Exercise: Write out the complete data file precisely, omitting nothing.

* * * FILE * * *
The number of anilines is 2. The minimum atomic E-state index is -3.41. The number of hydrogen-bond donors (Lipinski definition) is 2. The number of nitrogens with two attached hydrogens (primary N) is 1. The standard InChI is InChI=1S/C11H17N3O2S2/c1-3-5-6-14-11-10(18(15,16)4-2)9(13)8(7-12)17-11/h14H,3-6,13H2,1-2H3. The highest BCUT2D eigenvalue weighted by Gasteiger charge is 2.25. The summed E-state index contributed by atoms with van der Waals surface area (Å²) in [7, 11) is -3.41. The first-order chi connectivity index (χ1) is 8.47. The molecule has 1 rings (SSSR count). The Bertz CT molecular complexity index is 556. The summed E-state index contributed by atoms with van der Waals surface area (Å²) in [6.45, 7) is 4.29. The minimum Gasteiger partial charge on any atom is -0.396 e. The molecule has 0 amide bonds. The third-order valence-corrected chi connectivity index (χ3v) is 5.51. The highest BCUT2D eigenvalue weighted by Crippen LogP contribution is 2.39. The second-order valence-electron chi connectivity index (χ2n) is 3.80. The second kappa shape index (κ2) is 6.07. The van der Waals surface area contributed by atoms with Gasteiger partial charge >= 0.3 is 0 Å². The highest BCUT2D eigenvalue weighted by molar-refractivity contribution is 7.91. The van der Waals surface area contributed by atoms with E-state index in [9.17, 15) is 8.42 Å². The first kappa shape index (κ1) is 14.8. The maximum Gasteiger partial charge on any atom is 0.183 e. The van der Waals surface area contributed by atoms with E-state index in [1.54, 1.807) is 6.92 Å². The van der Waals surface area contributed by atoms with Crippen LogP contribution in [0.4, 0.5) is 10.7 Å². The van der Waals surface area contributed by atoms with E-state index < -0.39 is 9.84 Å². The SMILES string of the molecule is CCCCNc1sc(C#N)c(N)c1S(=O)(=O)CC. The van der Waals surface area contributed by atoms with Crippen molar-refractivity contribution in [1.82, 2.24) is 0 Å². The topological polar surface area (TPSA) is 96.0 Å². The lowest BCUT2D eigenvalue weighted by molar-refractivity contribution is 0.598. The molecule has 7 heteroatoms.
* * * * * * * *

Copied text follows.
The number of anilines is 2. The minimum atomic E-state index is -3.41. The number of hydrogen-bond donors (Lipinski definition) is 2. The number of nitrogens with two attached hydrogens (primary N) is 1. The standard InChI is InChI=1S/C11H17N3O2S2/c1-3-5-6-14-11-10(18(15,16)4-2)9(13)8(7-12)17-11/h14H,3-6,13H2,1-2H3. The highest BCUT2D eigenvalue weighted by Gasteiger charge is 2.25. The summed E-state index contributed by atoms with van der Waals surface area (Å²) in [7, 11) is -3.41. The first-order chi connectivity index (χ1) is 8.47. The molecule has 1 rings (SSSR count). The Bertz CT molecular complexity index is 556. The summed E-state index contributed by atoms with van der Waals surface area (Å²) in [6.45, 7) is 4.29. The minimum Gasteiger partial charge on any atom is -0.396 e. The molecule has 0 amide bonds. The third-order valence-corrected chi connectivity index (χ3v) is 5.51. The highest BCUT2D eigenvalue weighted by Crippen LogP contribution is 2.39. The second-order valence-electron chi connectivity index (χ2n) is 3.80. The second kappa shape index (κ2) is 6.07. The van der Waals surface area contributed by atoms with Gasteiger partial charge >= 0.3 is 0 Å². The highest BCUT2D eigenvalue weighted by molar-refractivity contribution is 7.91. The van der Waals surface area contributed by atoms with E-state index in [9.17, 15) is 8.42 Å². The first kappa shape index (κ1) is 14.8. The maximum Gasteiger partial charge on any atom is 0.183 e. The van der Waals surface area contributed by atoms with E-state index in [1.54, 1.807) is 6.92 Å². The van der Waals surface area contributed by atoms with Crippen LogP contribution in [0.4, 0.5) is 10.7 Å². The van der Waals surface area contributed by atoms with E-state index < -0.39 is 9.84 Å². The SMILES string of the molecule is CCCCNc1sc(C#N)c(N)c1S(=O)(=O)CC. The van der Waals surface area contributed by atoms with Crippen molar-refractivity contribution in [1.82, 2.24) is 0 Å². The topological polar surface area (TPSA) is 96.0 Å². The lowest BCUT2D eigenvalue weighted by molar-refractivity contribution is 0.598. The molecule has 7 heteroatoms.